an inner portion constructed from a plurality of yarns to provide a generally cylindrical journal bearing surface for receipt of a journal for relative movement therein;
an elastic outer portion injection molded at least partially about said inner portion; and
said plurality of yarns being woven together with at least some of said yarns being woven in a warp direction corresponding to a length of said journal bearing surface and in a weft direction corresponding to a circumferential direction of said journal bearing surface to form a backing and at least one of said plurality of yarns being provided as a self-lubricating yarn woven with said backing in a weft direction to substantially form said bearing surface.
2. The sleeve bearing assembly of claim 1 wherein said self-lubricating yarn is woven in a weft-faced sateen pattern.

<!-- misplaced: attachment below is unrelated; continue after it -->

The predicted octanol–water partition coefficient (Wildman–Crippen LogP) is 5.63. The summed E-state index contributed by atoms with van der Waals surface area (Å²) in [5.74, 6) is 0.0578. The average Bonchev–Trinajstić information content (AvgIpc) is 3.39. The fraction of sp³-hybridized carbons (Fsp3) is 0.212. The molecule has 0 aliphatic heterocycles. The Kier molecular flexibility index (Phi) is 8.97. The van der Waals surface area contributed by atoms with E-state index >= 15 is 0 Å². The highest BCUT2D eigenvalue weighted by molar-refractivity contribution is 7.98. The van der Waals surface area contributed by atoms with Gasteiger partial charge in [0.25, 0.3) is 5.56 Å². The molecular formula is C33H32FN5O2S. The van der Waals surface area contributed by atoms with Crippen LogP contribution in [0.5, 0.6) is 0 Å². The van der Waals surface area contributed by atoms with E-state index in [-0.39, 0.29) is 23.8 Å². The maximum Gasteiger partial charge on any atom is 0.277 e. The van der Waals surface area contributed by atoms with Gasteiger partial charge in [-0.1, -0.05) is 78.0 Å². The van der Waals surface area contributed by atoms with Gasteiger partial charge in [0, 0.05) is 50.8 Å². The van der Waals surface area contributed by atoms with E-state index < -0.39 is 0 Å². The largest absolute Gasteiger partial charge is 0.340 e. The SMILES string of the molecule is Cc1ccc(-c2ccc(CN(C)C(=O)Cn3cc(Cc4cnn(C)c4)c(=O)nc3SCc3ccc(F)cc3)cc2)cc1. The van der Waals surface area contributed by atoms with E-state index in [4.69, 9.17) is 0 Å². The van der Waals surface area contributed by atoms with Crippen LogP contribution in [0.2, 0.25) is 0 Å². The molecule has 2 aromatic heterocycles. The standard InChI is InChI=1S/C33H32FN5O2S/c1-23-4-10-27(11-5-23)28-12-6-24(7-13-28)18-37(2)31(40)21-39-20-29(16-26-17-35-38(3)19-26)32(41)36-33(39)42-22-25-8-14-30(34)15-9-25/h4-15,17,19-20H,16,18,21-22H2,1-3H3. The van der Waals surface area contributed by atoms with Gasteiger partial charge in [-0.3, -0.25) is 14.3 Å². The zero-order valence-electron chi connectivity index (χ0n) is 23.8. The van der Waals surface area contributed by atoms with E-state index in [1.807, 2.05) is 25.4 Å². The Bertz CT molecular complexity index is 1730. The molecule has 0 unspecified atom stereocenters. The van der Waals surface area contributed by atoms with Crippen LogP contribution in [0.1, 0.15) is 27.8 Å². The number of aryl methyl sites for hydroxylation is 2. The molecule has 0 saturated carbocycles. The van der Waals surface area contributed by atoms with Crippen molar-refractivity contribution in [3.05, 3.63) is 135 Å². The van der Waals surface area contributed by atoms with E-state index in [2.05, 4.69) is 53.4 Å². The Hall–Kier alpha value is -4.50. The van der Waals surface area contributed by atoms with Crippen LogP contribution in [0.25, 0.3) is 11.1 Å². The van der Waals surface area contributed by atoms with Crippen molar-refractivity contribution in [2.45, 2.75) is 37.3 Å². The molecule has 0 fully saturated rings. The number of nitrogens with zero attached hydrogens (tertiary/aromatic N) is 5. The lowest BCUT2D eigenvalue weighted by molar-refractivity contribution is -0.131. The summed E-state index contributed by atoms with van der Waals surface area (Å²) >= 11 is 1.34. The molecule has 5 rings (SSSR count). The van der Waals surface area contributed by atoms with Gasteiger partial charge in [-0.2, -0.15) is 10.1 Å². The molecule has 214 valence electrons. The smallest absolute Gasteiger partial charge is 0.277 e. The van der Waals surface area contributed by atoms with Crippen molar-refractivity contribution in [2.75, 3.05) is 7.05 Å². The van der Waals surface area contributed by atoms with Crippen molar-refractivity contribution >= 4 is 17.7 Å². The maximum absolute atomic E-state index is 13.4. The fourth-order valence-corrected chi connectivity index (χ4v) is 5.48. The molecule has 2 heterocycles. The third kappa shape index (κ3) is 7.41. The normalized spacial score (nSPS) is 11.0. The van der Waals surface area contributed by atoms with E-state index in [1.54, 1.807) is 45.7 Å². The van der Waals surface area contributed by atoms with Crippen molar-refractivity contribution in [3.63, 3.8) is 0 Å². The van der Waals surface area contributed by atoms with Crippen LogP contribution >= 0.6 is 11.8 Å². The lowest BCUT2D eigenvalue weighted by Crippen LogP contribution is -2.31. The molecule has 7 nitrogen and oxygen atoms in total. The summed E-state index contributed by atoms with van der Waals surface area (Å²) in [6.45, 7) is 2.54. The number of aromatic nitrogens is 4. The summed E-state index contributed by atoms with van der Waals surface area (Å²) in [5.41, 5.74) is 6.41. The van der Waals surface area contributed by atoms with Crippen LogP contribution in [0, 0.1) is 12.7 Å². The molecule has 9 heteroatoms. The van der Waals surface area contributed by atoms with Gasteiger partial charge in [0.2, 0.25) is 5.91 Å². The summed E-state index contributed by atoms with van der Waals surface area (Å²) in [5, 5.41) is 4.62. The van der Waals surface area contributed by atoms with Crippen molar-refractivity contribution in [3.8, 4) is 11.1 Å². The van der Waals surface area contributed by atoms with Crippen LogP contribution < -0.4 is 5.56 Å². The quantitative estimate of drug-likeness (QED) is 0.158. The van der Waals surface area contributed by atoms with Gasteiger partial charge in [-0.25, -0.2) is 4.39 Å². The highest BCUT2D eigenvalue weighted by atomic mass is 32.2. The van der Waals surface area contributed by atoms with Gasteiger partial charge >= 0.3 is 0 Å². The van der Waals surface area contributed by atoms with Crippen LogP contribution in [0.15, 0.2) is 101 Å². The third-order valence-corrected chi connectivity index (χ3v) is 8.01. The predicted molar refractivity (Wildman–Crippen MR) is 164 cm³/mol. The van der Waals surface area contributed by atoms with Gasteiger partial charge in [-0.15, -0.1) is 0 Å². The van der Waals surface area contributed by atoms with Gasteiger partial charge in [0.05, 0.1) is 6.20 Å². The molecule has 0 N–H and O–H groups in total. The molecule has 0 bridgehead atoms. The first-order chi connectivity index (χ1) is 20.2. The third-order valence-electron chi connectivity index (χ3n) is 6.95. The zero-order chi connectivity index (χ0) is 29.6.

3. The sleeve bearing assembly of claim 1 wherein said self-lubricating yarn floats under at least four of said yarns of said backing woven in the warp direction and passes over one of said yarns of said backing woven in the warp direction between floats adjacent to one another in the circumferential direction, said one of said yarns of said backing being provided as a self-lubricating yarn.
4. The sleeve bearing assembly of claim 1 wherein said backing is woven in a weft-faced twill pattern.
5. The sleeve bearing assembly of claim 4 wherein said backing is woven with polyester yarn.
6. The sleeve bearing assembly of claim 4 wherein selected ones of said warp yarns of said backing are provided as self-lubricating yarn.
7. The sleeve bearing assembly of claim 1 wherein said backing is woven in a plain weave pattern.